There are no rules for administrators

http://nypost.com/2014/08/27/assistant-principle-fined-7k-for-boosting-sons-failing-grades/

http://nypost.com/2014/08/22/teachers-sue-to-keep-lesson-plans-away-from-higher-ups/

The United Federation of Teachers recently filed a law suit against administrators gaining access to teacher’s lesson plans.

I can speak from experience on this topic. During my last year at Manhattan Center for Science and Math high school which was the spring of 2013. Asisstant Principal of social studies Daniel Albetta (a gym teacher by license) requested lesson planning from myself and another teacher.(https://mcsminmywords.wordpress.com/2013/11/16/incompetent-unprofessional-supervisor/)

Needless to say I still have not received any reviews about these lessons.

The truth is simple. Teachers often spend 180 days in a classroom with their students and often tailor their lessons to the needs of the students. Many times teachers will have improvise if a lesson is not working. As a history teacher, I know that sometimes a situation may occur that might change the course of history. These current events often are on the Internet within seconds of occurring. (Yes, Daniel current events are part of teaching history.) Because of this teachers might have to change a lesson plan at a moment notice and be prepared to answer any questions posed by a student. (Remember September 11, 2001).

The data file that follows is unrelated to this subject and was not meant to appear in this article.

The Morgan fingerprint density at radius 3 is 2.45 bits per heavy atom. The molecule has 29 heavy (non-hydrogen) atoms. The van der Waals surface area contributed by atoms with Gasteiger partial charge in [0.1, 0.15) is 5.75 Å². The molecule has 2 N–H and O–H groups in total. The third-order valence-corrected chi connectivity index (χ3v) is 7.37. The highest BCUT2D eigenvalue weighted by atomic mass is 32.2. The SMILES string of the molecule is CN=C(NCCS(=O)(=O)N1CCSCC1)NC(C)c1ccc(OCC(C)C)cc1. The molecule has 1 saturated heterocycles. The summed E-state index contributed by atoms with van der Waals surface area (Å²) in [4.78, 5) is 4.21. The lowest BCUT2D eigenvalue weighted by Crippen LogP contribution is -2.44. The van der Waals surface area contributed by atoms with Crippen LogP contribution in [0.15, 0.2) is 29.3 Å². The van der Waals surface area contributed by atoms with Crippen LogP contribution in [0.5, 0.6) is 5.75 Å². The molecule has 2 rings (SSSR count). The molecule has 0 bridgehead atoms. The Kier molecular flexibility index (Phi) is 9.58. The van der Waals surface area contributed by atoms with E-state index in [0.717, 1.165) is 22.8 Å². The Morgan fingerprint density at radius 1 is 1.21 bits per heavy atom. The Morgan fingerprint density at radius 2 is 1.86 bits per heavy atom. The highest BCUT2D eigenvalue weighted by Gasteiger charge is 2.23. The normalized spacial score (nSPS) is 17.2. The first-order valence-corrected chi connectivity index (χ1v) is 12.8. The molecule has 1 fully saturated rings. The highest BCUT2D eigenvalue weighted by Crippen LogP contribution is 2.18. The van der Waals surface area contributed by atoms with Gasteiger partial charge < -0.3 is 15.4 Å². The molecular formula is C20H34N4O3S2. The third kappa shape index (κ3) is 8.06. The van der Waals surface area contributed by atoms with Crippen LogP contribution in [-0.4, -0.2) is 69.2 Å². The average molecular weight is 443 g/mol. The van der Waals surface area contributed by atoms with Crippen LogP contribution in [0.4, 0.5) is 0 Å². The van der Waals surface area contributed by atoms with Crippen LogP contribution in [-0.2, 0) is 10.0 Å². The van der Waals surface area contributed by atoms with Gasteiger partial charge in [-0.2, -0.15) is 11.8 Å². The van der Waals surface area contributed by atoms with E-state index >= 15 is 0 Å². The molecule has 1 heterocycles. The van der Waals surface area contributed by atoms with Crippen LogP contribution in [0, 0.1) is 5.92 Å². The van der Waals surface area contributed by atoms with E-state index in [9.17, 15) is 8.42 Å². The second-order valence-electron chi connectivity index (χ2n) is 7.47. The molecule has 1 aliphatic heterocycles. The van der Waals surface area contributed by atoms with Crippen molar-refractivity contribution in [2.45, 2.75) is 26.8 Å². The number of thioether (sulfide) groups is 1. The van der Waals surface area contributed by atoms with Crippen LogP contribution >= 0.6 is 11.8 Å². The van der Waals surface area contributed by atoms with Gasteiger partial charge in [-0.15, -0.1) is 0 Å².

Building a lesson plan is not as simple as reformers think. In New York City the average classroom size is 34 and according to some administrators these lessons should be tailored to each individual student.

Here is a question for the reformers, how can an administrator who has no knowledge of the strengths or weaknesses of 34 students in a particular class design a lesson plan better then the teacher who is with those students five days a week?

The answer is simple, administrators can follow the path of Assistant Principal Abdurrahim Ali and change the grades of a student to benefit their numbers because that’s all principals care about.

The question is simple, is Mr. Ali’s behavior the exception or the rule when it comes leadership? 

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